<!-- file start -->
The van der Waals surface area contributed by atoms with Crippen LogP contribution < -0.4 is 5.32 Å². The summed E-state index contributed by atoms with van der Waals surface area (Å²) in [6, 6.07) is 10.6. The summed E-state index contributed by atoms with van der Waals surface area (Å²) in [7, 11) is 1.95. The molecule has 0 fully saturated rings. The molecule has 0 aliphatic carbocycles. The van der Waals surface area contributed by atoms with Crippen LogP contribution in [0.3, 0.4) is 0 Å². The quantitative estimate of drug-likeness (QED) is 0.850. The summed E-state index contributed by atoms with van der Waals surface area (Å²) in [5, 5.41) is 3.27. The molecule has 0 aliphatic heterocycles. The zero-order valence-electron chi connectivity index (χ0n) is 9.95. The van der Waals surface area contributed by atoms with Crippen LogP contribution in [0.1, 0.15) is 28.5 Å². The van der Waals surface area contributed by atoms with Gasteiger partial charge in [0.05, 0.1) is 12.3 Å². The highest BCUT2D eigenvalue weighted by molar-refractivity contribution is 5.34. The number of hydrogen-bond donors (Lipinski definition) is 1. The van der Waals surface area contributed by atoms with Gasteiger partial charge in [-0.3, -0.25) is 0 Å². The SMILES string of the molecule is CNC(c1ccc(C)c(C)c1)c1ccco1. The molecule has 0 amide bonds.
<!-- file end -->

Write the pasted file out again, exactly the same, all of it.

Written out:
The van der Waals surface area contributed by atoms with Crippen LogP contribution < -0.4 is 5.32 Å². The summed E-state index contributed by atoms with van der Waals surface area (Å²) in [6, 6.07) is 10.6. The summed E-state index contributed by atoms with van der Waals surface area (Å²) in [7, 11) is 1.95. The molecule has 0 fully saturated rings. The molecule has 0 aliphatic carbocycles. The van der Waals surface area contributed by atoms with Crippen LogP contribution in [0.3, 0.4) is 0 Å². The quantitative estimate of drug-likeness (QED) is 0.850. The summed E-state index contributed by atoms with van der Waals surface area (Å²) in [5, 5.41) is 3.27. The molecule has 0 aliphatic heterocycles. The zero-order valence-electron chi connectivity index (χ0n) is 9.95. The van der Waals surface area contributed by atoms with Crippen LogP contribution in [0.1, 0.15) is 28.5 Å². The van der Waals surface area contributed by atoms with Gasteiger partial charge in [0.05, 0.1) is 12.3 Å². The highest BCUT2D eigenvalue weighted by molar-refractivity contribution is 5.34. The number of hydrogen-bond donors (Lipinski definition) is 1. The van der Waals surface area contributed by atoms with Gasteiger partial charge in [-0.3, -0.25) is 0 Å². The SMILES string of the molecule is CNC(c1ccc(C)c(C)c1)c1ccco1. The molecule has 0 amide bonds.